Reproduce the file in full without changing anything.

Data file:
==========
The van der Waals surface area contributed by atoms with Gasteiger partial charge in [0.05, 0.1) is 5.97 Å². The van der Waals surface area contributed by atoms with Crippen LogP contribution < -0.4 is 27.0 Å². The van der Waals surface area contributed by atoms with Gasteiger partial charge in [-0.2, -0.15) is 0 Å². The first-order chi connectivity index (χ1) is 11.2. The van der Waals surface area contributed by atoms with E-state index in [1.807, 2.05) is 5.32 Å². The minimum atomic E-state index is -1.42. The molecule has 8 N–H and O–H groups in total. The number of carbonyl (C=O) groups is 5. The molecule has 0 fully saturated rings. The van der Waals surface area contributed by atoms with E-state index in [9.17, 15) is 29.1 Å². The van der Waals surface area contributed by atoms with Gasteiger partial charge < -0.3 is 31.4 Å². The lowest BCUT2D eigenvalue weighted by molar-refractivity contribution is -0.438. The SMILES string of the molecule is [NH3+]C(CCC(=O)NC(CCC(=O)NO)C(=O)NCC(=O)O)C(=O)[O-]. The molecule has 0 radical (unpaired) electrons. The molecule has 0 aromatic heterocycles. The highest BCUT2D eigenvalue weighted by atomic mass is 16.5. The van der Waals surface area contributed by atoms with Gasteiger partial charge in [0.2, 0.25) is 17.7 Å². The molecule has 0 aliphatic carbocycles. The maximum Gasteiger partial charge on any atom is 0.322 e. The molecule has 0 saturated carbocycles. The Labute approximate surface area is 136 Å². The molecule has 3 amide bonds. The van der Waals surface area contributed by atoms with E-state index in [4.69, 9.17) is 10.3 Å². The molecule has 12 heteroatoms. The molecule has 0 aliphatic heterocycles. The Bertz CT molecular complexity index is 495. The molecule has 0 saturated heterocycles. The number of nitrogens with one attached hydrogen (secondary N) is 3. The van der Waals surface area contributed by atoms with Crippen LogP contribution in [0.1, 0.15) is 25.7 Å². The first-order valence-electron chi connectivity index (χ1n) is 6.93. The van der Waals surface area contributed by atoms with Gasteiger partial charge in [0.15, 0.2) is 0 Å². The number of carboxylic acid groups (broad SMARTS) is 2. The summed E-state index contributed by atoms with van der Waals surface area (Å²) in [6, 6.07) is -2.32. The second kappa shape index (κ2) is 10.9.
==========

The van der Waals surface area contributed by atoms with Gasteiger partial charge in [0.05, 0.1) is 5.97 Å². The van der Waals surface area contributed by atoms with Crippen LogP contribution < -0.4 is 27.0 Å². The van der Waals surface area contributed by atoms with Gasteiger partial charge in [-0.2, -0.15) is 0 Å². The first-order chi connectivity index (χ1) is 11.2. The van der Waals surface area contributed by atoms with E-state index in [1.807, 2.05) is 5.32 Å². The minimum atomic E-state index is -1.42. The molecule has 8 N–H and O–H groups in total. The number of carbonyl (C=O) groups is 5. The molecule has 0 fully saturated rings. The van der Waals surface area contributed by atoms with E-state index in [9.17, 15) is 29.1 Å². The van der Waals surface area contributed by atoms with Gasteiger partial charge < -0.3 is 31.4 Å². The lowest BCUT2D eigenvalue weighted by molar-refractivity contribution is -0.438. The SMILES string of the molecule is [NH3+]C(CCC(=O)NC(CCC(=O)NO)C(=O)NCC(=O)O)C(=O)[O-]. The molecule has 0 radical (unpaired) electrons. The molecule has 0 aromatic heterocycles. The highest BCUT2D eigenvalue weighted by atomic mass is 16.5. The van der Waals surface area contributed by atoms with Gasteiger partial charge in [0.2, 0.25) is 17.7 Å². The molecule has 0 aliphatic carbocycles. The maximum Gasteiger partial charge on any atom is 0.322 e. The molecule has 0 saturated carbocycles. The Labute approximate surface area is 136 Å². The molecule has 3 amide bonds. The van der Waals surface area contributed by atoms with E-state index in [4.69, 9.17) is 10.3 Å². The molecule has 12 heteroatoms. The molecule has 0 aliphatic heterocycles. The Bertz CT molecular complexity index is 495. The molecule has 0 saturated heterocycles. The number of nitrogens with one attached hydrogen (secondary N) is 3. The van der Waals surface area contributed by atoms with Crippen LogP contribution in [0.1, 0.15) is 25.7 Å². The first-order valence-electron chi connectivity index (χ1n) is 6.93. The van der Waals surface area contributed by atoms with Gasteiger partial charge in [0.15, 0.2) is 0 Å². The number of carboxylic acid groups (broad SMARTS) is 2. The summed E-state index contributed by atoms with van der Waals surface area (Å²) in [6, 6.07) is -2.32. The second kappa shape index (κ2) is 10.9.